This past week, I had a surprising insight. I realized that I still turn to food when I’m stressed.
But – and this is key – it’s in a very different way than when I was younger.
In my earlier years, I was a champion at stress eating. Usually I went for sugar, although Doritos or chips would do in a pinch.
Unfortunately, this didn’t help in the long run because then I felt upset with myself for overeating. This just made me more stressed, and then I’d eat more. Not a good cycle.
Plus, I didn’t truly appreciate the food. Food was more like a long-suffering friend, one who also enabled me. No matter how many times I abused it, and even though I never showed the food any care, it was always there for me.
But along the way of my mindful eating journey, things changed.
Now, when I’m stressed and turn to food, it looks completely different. It feels like a more reciprocal friendship. I get something from the food, but I also pay attention to it.
One way of doing this is with cooking and baking. I know a lot of folks aren’t interested in cooking just for themselves, but I don’t get that.
After a long day of work, of doing very brain-intensive activities and sitting in front of a computer, it’s therapeutic and comforting to me to chop, to stir things in a pot or pan.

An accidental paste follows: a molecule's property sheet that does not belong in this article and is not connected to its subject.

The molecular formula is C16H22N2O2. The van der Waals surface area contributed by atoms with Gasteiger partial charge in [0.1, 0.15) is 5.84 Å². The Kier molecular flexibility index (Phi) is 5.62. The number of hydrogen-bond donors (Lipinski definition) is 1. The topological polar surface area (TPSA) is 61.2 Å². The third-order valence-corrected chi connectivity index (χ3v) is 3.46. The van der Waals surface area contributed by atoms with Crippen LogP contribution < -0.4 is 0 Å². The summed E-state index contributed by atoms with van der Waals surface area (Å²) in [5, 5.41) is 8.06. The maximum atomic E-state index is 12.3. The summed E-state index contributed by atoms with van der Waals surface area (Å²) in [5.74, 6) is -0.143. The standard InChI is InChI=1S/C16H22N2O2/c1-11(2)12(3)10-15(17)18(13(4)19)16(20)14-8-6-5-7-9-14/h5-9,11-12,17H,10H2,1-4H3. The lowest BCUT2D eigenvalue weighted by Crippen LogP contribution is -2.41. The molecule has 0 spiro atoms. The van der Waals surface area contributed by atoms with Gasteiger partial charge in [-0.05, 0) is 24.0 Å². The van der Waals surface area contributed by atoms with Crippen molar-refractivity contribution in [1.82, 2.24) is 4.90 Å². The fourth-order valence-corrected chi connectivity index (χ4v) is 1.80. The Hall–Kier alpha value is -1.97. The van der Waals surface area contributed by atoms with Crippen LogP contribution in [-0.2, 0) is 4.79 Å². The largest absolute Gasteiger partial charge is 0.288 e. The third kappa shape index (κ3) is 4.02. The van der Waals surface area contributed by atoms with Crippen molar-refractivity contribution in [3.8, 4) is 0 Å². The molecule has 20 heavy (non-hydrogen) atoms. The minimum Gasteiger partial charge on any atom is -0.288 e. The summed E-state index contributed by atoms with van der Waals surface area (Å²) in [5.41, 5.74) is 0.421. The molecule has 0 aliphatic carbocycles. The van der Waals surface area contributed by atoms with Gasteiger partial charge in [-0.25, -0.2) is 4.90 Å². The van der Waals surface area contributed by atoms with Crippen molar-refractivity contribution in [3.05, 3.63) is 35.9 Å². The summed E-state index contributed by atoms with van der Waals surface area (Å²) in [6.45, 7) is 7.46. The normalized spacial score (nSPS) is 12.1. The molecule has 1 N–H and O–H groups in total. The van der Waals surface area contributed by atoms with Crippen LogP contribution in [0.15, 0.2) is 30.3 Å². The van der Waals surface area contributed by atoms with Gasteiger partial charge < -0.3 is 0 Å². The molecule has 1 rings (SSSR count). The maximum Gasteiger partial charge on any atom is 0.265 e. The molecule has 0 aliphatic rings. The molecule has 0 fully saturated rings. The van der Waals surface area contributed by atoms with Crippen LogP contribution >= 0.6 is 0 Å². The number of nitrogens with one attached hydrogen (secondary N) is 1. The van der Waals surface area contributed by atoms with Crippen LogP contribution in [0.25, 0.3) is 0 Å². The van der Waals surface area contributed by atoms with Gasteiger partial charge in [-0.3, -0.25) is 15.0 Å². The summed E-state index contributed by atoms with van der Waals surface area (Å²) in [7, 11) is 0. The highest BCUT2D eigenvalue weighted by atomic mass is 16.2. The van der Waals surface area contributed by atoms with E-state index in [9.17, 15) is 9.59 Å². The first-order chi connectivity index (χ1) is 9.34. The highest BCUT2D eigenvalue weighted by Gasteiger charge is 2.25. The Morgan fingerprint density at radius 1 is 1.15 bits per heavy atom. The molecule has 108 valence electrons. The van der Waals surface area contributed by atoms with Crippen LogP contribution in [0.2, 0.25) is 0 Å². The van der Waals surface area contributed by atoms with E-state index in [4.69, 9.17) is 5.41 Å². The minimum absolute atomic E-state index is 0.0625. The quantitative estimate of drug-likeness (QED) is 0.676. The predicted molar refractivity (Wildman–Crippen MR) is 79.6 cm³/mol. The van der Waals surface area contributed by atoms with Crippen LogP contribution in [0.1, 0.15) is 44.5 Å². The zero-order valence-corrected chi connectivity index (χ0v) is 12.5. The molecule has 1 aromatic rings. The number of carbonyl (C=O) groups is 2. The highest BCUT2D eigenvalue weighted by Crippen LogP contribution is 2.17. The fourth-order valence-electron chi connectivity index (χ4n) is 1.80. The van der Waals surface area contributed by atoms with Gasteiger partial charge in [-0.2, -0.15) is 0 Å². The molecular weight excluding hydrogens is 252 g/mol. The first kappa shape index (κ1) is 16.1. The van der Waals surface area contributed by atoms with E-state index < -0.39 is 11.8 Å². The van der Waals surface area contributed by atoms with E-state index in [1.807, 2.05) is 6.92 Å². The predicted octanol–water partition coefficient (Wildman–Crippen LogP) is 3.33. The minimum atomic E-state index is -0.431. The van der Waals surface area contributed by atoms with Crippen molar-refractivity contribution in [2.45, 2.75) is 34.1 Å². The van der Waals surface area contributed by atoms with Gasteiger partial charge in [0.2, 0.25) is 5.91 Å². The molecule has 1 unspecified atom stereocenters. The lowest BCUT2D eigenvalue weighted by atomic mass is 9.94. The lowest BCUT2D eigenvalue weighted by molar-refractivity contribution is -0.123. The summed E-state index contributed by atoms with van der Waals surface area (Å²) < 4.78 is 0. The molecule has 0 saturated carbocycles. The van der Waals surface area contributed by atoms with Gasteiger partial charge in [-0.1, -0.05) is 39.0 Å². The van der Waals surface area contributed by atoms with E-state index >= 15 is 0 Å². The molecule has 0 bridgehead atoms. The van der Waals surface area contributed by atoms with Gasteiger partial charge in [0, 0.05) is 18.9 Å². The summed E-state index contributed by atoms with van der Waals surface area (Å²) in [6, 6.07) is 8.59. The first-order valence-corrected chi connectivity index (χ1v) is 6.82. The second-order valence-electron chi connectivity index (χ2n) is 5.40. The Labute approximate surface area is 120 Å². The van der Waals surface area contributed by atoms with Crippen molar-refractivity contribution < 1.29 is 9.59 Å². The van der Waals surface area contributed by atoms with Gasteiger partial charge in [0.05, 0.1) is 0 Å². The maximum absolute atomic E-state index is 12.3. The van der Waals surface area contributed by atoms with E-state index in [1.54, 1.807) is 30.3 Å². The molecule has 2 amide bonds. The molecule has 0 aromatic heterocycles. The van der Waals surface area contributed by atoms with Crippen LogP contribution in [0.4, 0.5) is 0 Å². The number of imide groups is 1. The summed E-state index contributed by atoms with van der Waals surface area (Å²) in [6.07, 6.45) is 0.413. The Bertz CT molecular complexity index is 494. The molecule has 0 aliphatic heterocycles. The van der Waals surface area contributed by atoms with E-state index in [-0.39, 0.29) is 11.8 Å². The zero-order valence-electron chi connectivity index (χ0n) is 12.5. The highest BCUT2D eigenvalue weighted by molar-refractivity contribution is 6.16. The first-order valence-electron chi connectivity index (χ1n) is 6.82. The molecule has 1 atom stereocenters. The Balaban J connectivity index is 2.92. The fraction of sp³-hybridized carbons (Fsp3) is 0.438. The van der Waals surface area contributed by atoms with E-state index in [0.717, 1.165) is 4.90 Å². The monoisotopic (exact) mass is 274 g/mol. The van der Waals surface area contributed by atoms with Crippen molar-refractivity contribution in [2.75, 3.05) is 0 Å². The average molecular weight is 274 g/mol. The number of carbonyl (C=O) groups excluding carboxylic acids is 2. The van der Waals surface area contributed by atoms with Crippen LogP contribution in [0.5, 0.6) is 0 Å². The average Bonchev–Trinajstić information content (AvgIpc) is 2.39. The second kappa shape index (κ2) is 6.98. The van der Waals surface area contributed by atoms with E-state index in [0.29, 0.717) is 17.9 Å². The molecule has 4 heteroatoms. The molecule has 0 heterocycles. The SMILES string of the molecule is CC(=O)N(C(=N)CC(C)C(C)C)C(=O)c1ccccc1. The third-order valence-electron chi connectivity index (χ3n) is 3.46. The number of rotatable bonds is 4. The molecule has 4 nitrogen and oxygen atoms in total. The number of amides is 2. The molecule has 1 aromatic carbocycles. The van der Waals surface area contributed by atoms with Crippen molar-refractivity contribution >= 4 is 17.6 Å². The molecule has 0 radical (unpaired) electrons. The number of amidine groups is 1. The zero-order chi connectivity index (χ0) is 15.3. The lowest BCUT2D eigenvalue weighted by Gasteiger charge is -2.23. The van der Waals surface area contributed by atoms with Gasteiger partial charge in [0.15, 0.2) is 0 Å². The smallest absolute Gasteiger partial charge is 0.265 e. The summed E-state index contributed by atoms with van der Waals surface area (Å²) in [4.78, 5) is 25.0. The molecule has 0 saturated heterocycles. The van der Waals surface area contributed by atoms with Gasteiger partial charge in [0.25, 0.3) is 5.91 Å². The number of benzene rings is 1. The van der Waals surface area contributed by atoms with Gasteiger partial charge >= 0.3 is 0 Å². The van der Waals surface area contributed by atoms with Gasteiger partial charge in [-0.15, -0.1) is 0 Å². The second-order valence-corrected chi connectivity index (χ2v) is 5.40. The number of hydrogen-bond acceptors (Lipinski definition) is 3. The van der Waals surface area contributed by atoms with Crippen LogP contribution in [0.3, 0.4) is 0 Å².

I also embrace and appreciate all the delights food offers. The smell, the physical warmth, the colors, the satisfying crunch, the silky creaminess, and more. To me it’s a way of honoring the food and where it comes from.
Another approach is to watch food shows. I know they might trigger some people to want to eat, but I tend to find them soothing. (Well, not the Gordon Ramsey ones.) I like hearing the stories about how people get into cooking, especially the ones who found it life-changing.
Other times I might look at recipes, or read about food. It’s fun and relaxing for me to consider all the possibilities of food, and all the ways in which it enriches our lives.
I have other coping mechanisms for stress, but food still plays a bit part. Now, though, since it’s much more varied, I don’t get into that downward spiral.
And I’m glad, because it would sadden me deeply to lose that connection and friendship with food. It truly has always been there for me.
I’m just glad, now, that I can appreciate it so much more fully and give it the focus and attention any good friend deserves.